Archos’s product history is firmly wedged in the personal video player sector. Before the iPod Touch offered an affordable solution for buyers looking for a small-screen video player, Archos was the top video PMP player, for a while at least. It is reassuring then to see the Archos 101 includes a wide array of codec compatibilities, including MKV, H.264 and VOB DVD rips.
Performance is good, with DVD-quality files playing with no issues. Picture quality is less impressive. Decent quality files still showed significant digital artefacting, much more than Creative’s rival Ziio 7 tablet, negating the benefits of the tablet’s widescreen 16:9 aspect ratio and generous screen real estate.
The screen itself is unusually dim too, with the standard brightness setting not far off the maximum. Ropey viewing angles matched with iffy brightness mean you have to be careful about how you angle the tablet. Thankfully, the commuter’s video-watching pose, with the Archos 101 resting on – or held down nearby your – knees while seated gives good results. That said, the screen needs to be angled away from your face slightly to avoid losing most of the picture’s detail due to the flawed viewing angles.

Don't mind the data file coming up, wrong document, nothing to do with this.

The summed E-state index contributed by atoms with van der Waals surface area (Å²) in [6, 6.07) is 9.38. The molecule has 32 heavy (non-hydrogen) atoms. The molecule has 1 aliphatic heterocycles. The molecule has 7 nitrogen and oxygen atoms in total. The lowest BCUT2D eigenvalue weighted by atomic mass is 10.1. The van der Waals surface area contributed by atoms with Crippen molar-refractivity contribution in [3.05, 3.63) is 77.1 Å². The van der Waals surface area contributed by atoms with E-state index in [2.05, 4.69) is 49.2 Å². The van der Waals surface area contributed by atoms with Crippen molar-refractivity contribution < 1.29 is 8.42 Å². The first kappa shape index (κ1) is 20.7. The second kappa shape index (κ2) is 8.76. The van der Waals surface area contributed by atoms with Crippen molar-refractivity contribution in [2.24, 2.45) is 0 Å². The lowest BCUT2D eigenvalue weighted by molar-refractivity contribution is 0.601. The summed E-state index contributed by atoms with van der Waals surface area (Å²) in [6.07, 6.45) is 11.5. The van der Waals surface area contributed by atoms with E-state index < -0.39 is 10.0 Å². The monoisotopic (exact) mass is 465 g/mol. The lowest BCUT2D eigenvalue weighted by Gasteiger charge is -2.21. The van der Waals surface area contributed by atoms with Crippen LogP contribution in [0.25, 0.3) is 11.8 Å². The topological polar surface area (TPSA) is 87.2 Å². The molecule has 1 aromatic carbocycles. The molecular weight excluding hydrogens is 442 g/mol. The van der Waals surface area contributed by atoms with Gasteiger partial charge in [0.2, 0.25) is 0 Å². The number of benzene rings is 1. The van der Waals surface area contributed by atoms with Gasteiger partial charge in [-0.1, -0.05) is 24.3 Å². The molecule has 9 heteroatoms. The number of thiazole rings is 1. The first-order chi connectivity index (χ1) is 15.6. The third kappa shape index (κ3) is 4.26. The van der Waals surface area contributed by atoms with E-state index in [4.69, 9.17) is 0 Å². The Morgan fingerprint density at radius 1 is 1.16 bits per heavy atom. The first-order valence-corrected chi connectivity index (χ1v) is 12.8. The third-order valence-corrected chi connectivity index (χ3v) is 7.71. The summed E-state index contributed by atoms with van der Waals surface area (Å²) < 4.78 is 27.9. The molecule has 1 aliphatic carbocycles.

Archos claims that the 101’s battery will last for seven hours when playing video, or up to 36 hours for music. This is significantly below the iPad’s rock-solid 10 hours of battery, but Archos’s figures aren’t too far off the real-life results. It managed between six and six and a half hours of video playback, with Wi-Fi enabled. It’s enough for two or three movies, and this was just off the tablet’s highest brightness setting – although this is what you’ll want to use for movie playback anyway.
The Archos 101 arrives at a tricky time. Not only are the first waves of Android 2.3 Gingerbread and 3.0 Honeycomb tablets about to arrive, the first iPad has also been given a price cut ahead of the iPad 2’s arrival.